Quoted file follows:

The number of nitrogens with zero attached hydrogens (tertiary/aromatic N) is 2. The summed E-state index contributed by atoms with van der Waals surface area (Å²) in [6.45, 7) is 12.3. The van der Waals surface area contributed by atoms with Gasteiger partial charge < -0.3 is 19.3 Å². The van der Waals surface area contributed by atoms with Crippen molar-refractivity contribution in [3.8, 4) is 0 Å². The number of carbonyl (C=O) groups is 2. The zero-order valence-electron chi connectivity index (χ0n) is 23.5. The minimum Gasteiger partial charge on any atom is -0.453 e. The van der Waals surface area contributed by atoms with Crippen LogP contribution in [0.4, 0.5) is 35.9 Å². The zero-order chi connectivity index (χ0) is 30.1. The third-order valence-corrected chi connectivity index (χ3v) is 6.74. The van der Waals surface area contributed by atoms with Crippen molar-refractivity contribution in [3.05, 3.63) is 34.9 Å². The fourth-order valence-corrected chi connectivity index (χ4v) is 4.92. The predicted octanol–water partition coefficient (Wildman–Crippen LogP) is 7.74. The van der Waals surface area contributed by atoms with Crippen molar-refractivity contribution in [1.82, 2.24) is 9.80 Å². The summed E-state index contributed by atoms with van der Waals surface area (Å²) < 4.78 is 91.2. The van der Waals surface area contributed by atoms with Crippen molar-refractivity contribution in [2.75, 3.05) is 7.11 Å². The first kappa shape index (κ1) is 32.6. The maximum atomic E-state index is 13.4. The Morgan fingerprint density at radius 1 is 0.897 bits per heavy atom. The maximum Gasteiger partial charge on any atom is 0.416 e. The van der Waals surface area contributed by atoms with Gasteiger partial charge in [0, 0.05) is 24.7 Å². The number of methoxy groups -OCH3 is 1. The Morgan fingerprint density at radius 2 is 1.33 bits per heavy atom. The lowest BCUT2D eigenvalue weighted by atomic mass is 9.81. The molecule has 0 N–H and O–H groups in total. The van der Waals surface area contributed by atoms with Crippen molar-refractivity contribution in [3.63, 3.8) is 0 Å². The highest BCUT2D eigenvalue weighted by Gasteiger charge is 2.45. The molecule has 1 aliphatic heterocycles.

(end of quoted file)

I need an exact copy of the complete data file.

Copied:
The number of nitrogens with zero attached hydrogens (tertiary/aromatic N) is 2. The summed E-state index contributed by atoms with van der Waals surface area (Å²) in [6.45, 7) is 12.3. The van der Waals surface area contributed by atoms with Gasteiger partial charge < -0.3 is 19.3 Å². The van der Waals surface area contributed by atoms with Crippen molar-refractivity contribution in [3.8, 4) is 0 Å². The number of carbonyl (C=O) groups is 2. The zero-order valence-electron chi connectivity index (χ0n) is 23.5. The minimum Gasteiger partial charge on any atom is -0.453 e. The van der Waals surface area contributed by atoms with Crippen LogP contribution in [0.4, 0.5) is 35.9 Å². The zero-order chi connectivity index (χ0) is 30.1. The third-order valence-corrected chi connectivity index (χ3v) is 6.74. The van der Waals surface area contributed by atoms with Crippen molar-refractivity contribution in [3.05, 3.63) is 34.9 Å². The fourth-order valence-corrected chi connectivity index (χ4v) is 4.92. The predicted octanol–water partition coefficient (Wildman–Crippen LogP) is 7.74. The van der Waals surface area contributed by atoms with Crippen molar-refractivity contribution in [1.82, 2.24) is 9.80 Å². The summed E-state index contributed by atoms with van der Waals surface area (Å²) < 4.78 is 91.2. The van der Waals surface area contributed by atoms with Crippen molar-refractivity contribution in [2.75, 3.05) is 7.11 Å². The first kappa shape index (κ1) is 32.6. The maximum atomic E-state index is 13.4. The Morgan fingerprint density at radius 1 is 0.897 bits per heavy atom. The maximum Gasteiger partial charge on any atom is 0.416 e. The van der Waals surface area contributed by atoms with Gasteiger partial charge in [0, 0.05) is 24.7 Å². The number of methoxy groups -OCH3 is 1. The Morgan fingerprint density at radius 2 is 1.33 bits per heavy atom. The lowest BCUT2D eigenvalue weighted by atomic mass is 9.81. The molecule has 0 N–H and O–H groups in total. The van der Waals surface area contributed by atoms with Crippen molar-refractivity contribution in [3.63, 3.8) is 0 Å². The highest BCUT2D eigenvalue weighted by Gasteiger charge is 2.45. The molecule has 1 aliphatic heterocycles.